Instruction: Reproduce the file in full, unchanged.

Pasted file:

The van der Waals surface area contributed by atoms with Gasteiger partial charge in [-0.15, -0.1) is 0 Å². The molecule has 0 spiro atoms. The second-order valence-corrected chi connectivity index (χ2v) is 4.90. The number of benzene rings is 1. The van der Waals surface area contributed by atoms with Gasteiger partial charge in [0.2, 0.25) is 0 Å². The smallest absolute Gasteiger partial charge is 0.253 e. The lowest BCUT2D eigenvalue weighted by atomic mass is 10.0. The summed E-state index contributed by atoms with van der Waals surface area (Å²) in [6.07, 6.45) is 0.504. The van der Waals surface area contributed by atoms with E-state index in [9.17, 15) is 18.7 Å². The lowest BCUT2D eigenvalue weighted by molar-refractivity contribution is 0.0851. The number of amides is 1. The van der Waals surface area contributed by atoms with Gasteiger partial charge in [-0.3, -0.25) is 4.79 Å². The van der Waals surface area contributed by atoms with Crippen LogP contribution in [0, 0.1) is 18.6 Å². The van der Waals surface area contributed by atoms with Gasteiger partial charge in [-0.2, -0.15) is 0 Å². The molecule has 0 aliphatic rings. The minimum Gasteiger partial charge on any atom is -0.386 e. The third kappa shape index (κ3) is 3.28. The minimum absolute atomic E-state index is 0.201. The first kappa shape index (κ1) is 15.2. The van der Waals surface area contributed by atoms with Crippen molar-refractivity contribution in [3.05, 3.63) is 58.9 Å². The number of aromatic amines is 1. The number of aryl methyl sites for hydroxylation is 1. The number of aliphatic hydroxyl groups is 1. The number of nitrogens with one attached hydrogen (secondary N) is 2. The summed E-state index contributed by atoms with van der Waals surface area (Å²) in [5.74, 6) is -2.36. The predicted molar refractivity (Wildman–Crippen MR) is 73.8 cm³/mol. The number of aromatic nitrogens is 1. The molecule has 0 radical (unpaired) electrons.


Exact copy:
The van der Waals surface area contributed by atoms with Gasteiger partial charge in [-0.15, -0.1) is 0 Å². The molecule has 0 spiro atoms. The second-order valence-corrected chi connectivity index (χ2v) is 4.90. The number of benzene rings is 1. The van der Waals surface area contributed by atoms with Gasteiger partial charge in [0.2, 0.25) is 0 Å². The smallest absolute Gasteiger partial charge is 0.253 e. The lowest BCUT2D eigenvalue weighted by atomic mass is 10.0. The summed E-state index contributed by atoms with van der Waals surface area (Å²) in [6.07, 6.45) is 0.504. The van der Waals surface area contributed by atoms with E-state index in [9.17, 15) is 18.7 Å². The lowest BCUT2D eigenvalue weighted by molar-refractivity contribution is 0.0851. The number of amides is 1. The van der Waals surface area contributed by atoms with Gasteiger partial charge in [-0.3, -0.25) is 4.79 Å². The van der Waals surface area contributed by atoms with Crippen LogP contribution in [0, 0.1) is 18.6 Å². The van der Waals surface area contributed by atoms with Gasteiger partial charge in [-0.2, -0.15) is 0 Å². The molecule has 0 aliphatic rings. The minimum Gasteiger partial charge on any atom is -0.386 e. The third kappa shape index (κ3) is 3.28. The minimum absolute atomic E-state index is 0.201. The first kappa shape index (κ1) is 15.2. The van der Waals surface area contributed by atoms with Crippen molar-refractivity contribution in [3.05, 3.63) is 58.9 Å². The number of aromatic amines is 1. The number of aryl methyl sites for hydroxylation is 1. The number of aliphatic hydroxyl groups is 1. The number of nitrogens with one attached hydrogen (secondary N) is 2. The summed E-state index contributed by atoms with van der Waals surface area (Å²) in [5.74, 6) is -2.36. The predicted molar refractivity (Wildman–Crippen MR) is 73.8 cm³/mol. The number of aromatic nitrogens is 1. The molecule has 0 radical (unpaired) electrons.